The Shin Buddhist way of life is
the life of unending gratitude.
The Path of Gratitude and Humility
Cleveland Buddhist Temple was founded in the Jodo Shinshu, or Shin, Buddhist tradition. Jodo Shinshu is the path of gratitude and humility. While other schools of Buddhism seek to “attain” or “realize” enlightenment, the Shin Buddhist path is one of simply listening and opening one’s heart to receiving it. The pursuit of enlightenment can become something like chasing after a mirage in the desert: You think you have arrived, only to find it has disappeared.
Trying to grasp at or attain enlightenment can be like trying to grab a snowflake that falls. Once you grab it, you have crushed it. But if you open your hand and allow the snow to gently fall into your hand, the snowflake becomes yours, without any effort in grasping.
Rather than pursuing enlightenment, we simply listen to the Dharma and receive it.
Shin Buddhism does not require any particular lifestyle. You don’t have to become a monk or sit for hours in meditation. You can listen to the Dharma in your everyday life, no matter what you do or where you are.
Listening to the Dharma can mean listening to a sermon or lecture, but it can also mean listening or talking to anyone. You never know who might be your teacher of the Dharma, if you have the ears and heart to listen. A taxi driver … a bartender … even your worst enemy can be your teacher.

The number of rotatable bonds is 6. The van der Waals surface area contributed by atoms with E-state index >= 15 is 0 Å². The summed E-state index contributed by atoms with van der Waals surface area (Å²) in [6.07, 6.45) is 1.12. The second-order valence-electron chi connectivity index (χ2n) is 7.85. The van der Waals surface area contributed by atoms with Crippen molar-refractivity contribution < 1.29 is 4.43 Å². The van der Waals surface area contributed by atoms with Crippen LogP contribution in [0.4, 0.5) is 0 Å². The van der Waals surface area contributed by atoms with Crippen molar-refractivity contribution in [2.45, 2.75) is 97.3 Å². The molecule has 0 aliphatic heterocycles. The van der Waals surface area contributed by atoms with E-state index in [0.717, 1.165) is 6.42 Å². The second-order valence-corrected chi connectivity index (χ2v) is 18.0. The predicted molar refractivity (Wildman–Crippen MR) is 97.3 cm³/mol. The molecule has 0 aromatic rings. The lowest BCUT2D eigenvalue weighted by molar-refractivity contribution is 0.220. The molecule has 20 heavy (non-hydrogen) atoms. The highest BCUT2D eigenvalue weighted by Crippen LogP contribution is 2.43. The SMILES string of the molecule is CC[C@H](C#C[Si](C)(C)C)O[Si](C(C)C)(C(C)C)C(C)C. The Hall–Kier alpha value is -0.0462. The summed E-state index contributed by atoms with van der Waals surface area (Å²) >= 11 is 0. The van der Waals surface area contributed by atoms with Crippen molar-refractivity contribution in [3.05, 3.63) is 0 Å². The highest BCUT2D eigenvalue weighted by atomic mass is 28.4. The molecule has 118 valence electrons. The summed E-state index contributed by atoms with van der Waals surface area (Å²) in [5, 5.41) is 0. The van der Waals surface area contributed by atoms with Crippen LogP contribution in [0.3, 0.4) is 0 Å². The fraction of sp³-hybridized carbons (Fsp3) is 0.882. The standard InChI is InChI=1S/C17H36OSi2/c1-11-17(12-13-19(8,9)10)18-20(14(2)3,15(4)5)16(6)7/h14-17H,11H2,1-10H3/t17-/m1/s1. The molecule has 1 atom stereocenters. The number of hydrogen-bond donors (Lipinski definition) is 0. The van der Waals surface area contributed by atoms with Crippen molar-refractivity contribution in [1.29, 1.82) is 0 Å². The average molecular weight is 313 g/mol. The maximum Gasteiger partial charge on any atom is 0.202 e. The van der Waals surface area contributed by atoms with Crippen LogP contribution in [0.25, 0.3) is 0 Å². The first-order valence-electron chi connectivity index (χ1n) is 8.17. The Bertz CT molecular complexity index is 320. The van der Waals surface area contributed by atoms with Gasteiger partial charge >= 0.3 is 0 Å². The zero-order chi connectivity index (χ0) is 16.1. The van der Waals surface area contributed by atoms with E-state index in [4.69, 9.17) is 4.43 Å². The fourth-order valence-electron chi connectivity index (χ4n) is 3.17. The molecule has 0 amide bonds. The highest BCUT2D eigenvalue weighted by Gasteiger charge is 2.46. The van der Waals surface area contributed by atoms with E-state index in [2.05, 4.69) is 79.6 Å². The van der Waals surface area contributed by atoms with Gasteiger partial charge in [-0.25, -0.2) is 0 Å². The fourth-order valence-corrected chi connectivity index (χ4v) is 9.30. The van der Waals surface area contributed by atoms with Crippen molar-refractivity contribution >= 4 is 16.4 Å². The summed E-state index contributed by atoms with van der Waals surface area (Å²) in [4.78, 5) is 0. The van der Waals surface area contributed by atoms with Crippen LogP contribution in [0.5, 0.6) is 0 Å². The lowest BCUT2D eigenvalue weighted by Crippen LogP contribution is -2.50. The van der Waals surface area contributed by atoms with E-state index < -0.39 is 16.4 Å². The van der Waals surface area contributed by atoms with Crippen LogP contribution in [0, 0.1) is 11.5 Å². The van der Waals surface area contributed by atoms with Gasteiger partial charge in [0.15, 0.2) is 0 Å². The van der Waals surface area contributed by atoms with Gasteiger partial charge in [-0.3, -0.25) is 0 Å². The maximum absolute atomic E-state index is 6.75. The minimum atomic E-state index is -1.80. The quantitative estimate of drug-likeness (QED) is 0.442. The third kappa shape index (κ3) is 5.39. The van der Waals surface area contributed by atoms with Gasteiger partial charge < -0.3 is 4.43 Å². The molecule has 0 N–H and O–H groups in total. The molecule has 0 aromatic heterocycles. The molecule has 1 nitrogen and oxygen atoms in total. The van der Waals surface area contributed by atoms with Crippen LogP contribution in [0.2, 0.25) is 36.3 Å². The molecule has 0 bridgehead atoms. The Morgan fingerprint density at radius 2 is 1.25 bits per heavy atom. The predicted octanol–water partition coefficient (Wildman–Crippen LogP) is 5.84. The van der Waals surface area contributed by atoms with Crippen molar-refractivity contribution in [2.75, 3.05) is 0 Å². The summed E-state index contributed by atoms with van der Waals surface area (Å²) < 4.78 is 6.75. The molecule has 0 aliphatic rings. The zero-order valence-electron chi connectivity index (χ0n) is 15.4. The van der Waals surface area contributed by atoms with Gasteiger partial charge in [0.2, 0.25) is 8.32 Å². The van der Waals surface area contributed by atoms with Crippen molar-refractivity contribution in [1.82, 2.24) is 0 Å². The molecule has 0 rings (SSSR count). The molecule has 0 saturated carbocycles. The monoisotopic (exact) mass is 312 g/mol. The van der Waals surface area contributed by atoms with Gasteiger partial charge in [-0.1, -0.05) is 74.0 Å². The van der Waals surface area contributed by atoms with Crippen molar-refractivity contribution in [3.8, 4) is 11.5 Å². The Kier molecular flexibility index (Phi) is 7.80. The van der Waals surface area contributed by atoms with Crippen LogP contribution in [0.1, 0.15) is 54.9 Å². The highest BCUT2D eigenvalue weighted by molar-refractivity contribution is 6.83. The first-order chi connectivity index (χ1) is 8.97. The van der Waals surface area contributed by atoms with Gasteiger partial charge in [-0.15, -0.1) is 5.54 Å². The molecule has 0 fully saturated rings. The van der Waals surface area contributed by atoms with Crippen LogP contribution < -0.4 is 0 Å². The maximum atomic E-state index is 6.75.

The Buddha taught that we live lives characterized by difficulties. These difficulties result from our inability to see things as they are. Our preferences and prejudices influence how we see and engage the world; thus we create difficulties for ourselves and others.
The resolution of difficulties through cultivating a mind that sees things as they are is the Buddha Dharma.
The true strength of life
The life of humility is the most powerful and dynamic life. In the West, we think humility means being weak or passive, but humility is the true strength of life.
We think an oak tree is tall and firm, but in a strong wind, the oak tree breaks. A willow or bamboo, however, is soft and flexible, and can bend and not break in a strong wind. A humble person is truly strong, whereas a rigid, stubborn person is actually weak.
The life of others’ sacrifices
When we begin to look at life from the perspective of a recipient, then everything in life is a gift—what we know, what we own, what we have achieved. They are all in a sense gifts, because nothing can be accomplished on one’s own. A successful businessman is successful because of his customers, because of his employees, because of others who taught him business knowledge. An Olympic gold medalist accomplishes an amazing athletic feat that would not have been possible without her coaches and teammates, family and supporters.
The Shin Buddhist way of life is the life of unending gratitude. The more one becomes grateful, the more one becomes humble. The more one becomes humble, the less one needs in life. The less one needs in life, the more one truly has.